By eight he was at his desk in his "room," which was only a corner in his father’s dressing-room. He had a table on which all his things, his coat, cap, slate, ink-bottle, and books, were thrown in a confused heap. He sat on his stool and shut his eyes to recollect what work he had for the day. (3)
The imagery of Swami's room represents a muddled workplace. Through the disorganization, a reader discerns that Swami is not proficient at organization, which leaves him confused when he endeavors to sort out his items and complete his assignments at the last minute.
The Board High School
The wizened spectacled man was a repulsive creature, with his screeching voice; the Head of the Albert Mission had a majestic air about him in spite of all his defects...The bell lacked the rich note of the Albert Mission gong; there was something mean and nasal about it. (144-145)
The imagery around the Board High School vividly captures the details of Swami's diminished opinion of his new school in comparison to the Albert Mission. His teacher is painted as physically infirm, elderly, and screeching. These qualities even figure in the built environment itself, with Swami noting the "mean and nasal" quality of the bell. This imagery evinces a class judgment of the school and offers a visible and aural figuration to Swami's disapproval.
Swaminathan’s Reality at the Board High School
Work was rather heavy in the Board High School. The amount of home-work given at the Albert Mission was nothing compared to the heap given at the Board. Every teacher thought that his was the only subject the boys had to study. Six sums in arithmetic, four pages of "hand-writing copy," dictionary meanings of scores of tough words, two maps, and five stanzas in Tamil poetry, were the average home-work every day. (173)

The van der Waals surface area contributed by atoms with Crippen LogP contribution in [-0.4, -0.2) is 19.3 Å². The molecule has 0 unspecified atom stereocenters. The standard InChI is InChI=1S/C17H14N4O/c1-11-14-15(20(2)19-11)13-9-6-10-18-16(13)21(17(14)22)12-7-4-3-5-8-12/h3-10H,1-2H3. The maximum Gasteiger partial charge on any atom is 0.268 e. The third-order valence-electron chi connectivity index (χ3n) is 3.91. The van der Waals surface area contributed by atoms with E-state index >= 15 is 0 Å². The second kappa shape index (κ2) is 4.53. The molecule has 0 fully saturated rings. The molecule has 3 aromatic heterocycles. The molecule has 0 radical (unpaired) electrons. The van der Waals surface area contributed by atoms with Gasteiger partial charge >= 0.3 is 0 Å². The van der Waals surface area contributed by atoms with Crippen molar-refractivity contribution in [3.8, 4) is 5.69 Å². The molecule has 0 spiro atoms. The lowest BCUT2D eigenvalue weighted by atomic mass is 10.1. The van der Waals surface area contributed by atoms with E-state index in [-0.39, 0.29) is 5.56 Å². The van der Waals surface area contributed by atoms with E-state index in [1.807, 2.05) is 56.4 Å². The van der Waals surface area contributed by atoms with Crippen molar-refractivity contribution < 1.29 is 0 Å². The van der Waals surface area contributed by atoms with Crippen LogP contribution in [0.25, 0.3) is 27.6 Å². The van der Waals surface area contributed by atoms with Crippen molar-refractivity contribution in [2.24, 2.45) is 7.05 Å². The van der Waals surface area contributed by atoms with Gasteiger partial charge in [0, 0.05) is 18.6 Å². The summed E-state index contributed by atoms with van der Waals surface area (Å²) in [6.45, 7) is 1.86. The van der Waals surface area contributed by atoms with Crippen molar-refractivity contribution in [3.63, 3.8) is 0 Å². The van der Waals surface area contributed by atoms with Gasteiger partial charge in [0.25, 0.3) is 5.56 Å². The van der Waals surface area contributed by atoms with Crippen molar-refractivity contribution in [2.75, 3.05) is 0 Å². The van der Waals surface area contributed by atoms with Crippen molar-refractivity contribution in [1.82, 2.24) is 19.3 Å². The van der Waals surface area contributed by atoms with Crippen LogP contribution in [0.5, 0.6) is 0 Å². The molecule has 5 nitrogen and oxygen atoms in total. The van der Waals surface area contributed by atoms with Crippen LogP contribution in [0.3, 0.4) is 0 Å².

The lists of sentence fragments creates the sense that school is an endless, exhausting burden for Swami. This description echoes the description of homework in the very beginning of the novel when Swami wakes up on a Monday morning and mentally lists out all the homework he must complete before school begins. The plentiful assignments necessitates that Swami dedicate substantial time to polishing all the tasks.
He (Swaminathan's father) told himself that it was unnecessary to enter the hospital, but in fact knew that he lacked the courage. That very window in which a soft dim light appeared might have behind it the cot containing Swaminathan all pulped and bandaged. He briskly moved out of Hospital Road and wandered about rather aimlessly through few dark lanes around the place. (183)
In this passage, Swami's father is out wandering through the town at night, desperately searching for his son who has not returned home. This is an example where the phenomenon is too traumatic and horrifying to truly be captured or dwelled upon with concrete, imagistic language, and therefore the incident is only briefly outlined in a speculative and vague form. Rather, the details given, in particular the window with the light shining through, are meaningful because they are indeterminate, holding both the possibility that his son is badly injured and dying and the possibility that his son is absent and in good condition elsewhere.
Swami and Friends Questions and Answers
The Question and Answer section for Swami and Friends is a great
resource to ask questions, find answers, and discuss the novel.